Cats are obligate or true carnivores, meaning that they need a source of animal protein to survive. In the wild, cats eat the carcases of the prey animals they hunt, which consist of raw meat, bones and organs. They also consume a small amount of the vegetable matter contained in the gut of their prey.
Basic cat feeding guide
The following information is general advice, but as each cat is an individual, seek veterinary advice, particularly if your cat has any special dietary needs or has a reaction to a standard diet.
The basis of your cat’s diet should be a high quality balanced premium commercial cat food that is appropriate for their life stage and health status. By reading the label, you can check that it complies with the Australian Standard for the Manufacturing and Marketing of Pet Food AS 5812:2017 . A balance of wet and dry food is preferable. Never feed puppy or dog food to your cat as it will be deficient in taurine, an essential protein that cats can only obtain through food.
Provide some moist foods such as wet canned food or pouches in the diet regularly as this helps to ensure adequate water intake and can help maintain a healthy urinary tract.
The amount of food required will depend on your cat’s size, age and level of activity, but you should take care not to overfeed or underfeed. Your vet will be able to weigh your cat, assess your cat’s body condition score and provide advice.
Adult cats tend to prefer eating several smaller meals throughout the day/night, which is how they hunt if they live in the wild. They should ideally be offered food at least 4 to 5 times per day because eating smaller frequent meals has been associated with greater urinary tract health and is consistent with their natural feeding pattern. Providing opportunities for cats to exert effort and search for their food (such as using puzzle feeders and varying the location of feeding) makes feeding time last longer and more interesting and fun, this may also increase activity and help prevent obesity.
Some cats can be ‘fussy eaters’, which can develop when they are fed the same food over a long period. They can be tempted to eat by slightly warming their food, offering foods that are tasty (due to high levels of protein or fat) or have a strong odour, and by offering variety, including new and different foods.
Please ensure clean fresh drinking water is available at all times but do not provide milk as this can cause gastrointestinal upsets.
Bones and raw meat are not recommended as they can break teeth and cause constipation and internal blockages, raw bones also carry bacteria that can make both animals and humans ill. Special dental foods and chews are a good alternative if you wish to provide your pet with entertainment that assists with teeth cleaning – the global Veterinary Oral Health Council lists dental products that meet standards for safety and reducing plaque/tartar.
If you do choose to offer bones to your pet, they should always be raw and introduced gradually. Never feed your cat cooked bones as these can splinter, causing potentially fatal internal damage or blockage. Always supervise cats when they eat raw bones.
Fish, such as tinned sardines in spring water, tinned tuna and tinned salmon (take care with any fish bones) can be offered as a treat occasionally but please avoid feeding fish constantly because this is not a complete diet. Cooked meat such as boiled chicken may also be offered occasionally, but please ensure there are no cooked bones, onions/onion sauces or other toxic substances present (see below). As mentioned above, raw meat and bones carry bacteria that can make both animals and humans ill and so are not recommended. However, if you do decide to feed your cat any raw meat or raw bones, it is recommended that you choose only human-grade raw meat and bones. You should avoid raw meat products marketed as pet food (pet meat/pet mince/pet rolls and bone products), sausages, sausage meat and cooked manufactured meats as they can contain sulphite preservatives. There have been many pet food safety incidents linked to sulphite preservative-induced thiamine (Vitamin B1) deficiency, which can be fatal. See this article for more information.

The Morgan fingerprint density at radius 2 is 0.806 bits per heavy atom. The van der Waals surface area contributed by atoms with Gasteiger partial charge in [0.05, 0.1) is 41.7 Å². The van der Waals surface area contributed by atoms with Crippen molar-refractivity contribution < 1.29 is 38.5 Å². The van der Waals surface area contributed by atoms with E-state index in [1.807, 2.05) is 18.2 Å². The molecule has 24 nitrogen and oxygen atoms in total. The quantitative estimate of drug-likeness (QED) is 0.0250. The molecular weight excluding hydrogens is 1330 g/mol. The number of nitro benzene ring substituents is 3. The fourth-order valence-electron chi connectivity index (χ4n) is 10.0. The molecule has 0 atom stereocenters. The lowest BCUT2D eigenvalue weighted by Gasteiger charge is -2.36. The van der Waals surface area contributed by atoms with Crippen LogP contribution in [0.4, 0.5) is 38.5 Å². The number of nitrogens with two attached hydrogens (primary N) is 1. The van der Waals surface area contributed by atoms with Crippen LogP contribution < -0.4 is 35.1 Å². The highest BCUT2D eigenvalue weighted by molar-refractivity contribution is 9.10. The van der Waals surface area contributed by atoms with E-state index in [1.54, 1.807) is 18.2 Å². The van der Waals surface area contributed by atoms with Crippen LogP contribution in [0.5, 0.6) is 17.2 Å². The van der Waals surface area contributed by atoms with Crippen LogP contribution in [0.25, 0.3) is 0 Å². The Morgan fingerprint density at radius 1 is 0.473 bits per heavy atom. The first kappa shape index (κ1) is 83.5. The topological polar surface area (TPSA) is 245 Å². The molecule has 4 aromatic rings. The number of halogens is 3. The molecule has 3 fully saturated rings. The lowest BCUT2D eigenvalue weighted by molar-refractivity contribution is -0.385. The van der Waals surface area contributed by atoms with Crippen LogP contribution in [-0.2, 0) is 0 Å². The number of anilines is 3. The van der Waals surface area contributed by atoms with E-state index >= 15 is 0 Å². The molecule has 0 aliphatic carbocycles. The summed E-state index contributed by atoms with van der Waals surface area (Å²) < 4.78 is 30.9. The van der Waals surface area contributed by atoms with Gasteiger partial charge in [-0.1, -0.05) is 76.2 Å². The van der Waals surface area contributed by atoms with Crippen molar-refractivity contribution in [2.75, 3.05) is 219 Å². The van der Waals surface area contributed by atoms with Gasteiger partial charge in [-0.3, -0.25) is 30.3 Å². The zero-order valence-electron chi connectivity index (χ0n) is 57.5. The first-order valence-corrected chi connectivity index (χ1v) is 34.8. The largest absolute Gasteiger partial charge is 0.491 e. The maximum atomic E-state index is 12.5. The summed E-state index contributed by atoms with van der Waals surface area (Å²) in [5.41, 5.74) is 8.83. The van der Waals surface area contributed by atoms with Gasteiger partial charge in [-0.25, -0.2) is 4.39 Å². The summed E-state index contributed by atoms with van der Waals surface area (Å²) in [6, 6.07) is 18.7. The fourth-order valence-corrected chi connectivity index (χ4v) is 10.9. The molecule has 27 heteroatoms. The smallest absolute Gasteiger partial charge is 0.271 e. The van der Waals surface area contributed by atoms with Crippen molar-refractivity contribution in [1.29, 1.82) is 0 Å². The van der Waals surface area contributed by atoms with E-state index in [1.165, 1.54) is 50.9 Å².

Cats may also be offered a small amount of finely-cut vegetable matter. It is important to remember that cats are ‘obligate carnivores’, which means they require meat in their diet, so their nutritional needs cannot be met by a vegetarian diet.
Provide cats with access to grass (avoid chemically treated grass and toxic plants). Cats will occasionally eat grass, which may be a source of vegetable matter and micronutrients. Be aware that large amounts of certain types of ‘cat grass’ can cause high levels of vitamin D, which may lead to symptoms of poisoning such as vomiting, weakness, loss of appetite, increased drinking and urination, bloody faeces, weight loss, constipation, internal bleeding, seizures or abdominal pain.
Do not ever feed the following substances as they are toxic to cats (note this is not a complete list): alcohol, onions, onion powder, garlic, chocolate, coffee or caffeine products, mouldy or spoiled foods or compost, avocado, bread dough, yeast dough, grapes, raisins, sultanas (including in Christmas cakes etc), currants, nuts (including macadamia nuts), fruit stones or ‘pits’ (e.g. mango seeds, apricot stones, avocado stones), fruit seeds, corncobs, tomatoes, mushrooms, cooked bones, small pieces of raw bone, fatty trimmings/fatty foods, salt and roughly-cut vegetables.
Also ensure your pet cat doesn’t have access to string wrappings around rolled roasts or absorbent pads found under meat when wrapped on trays.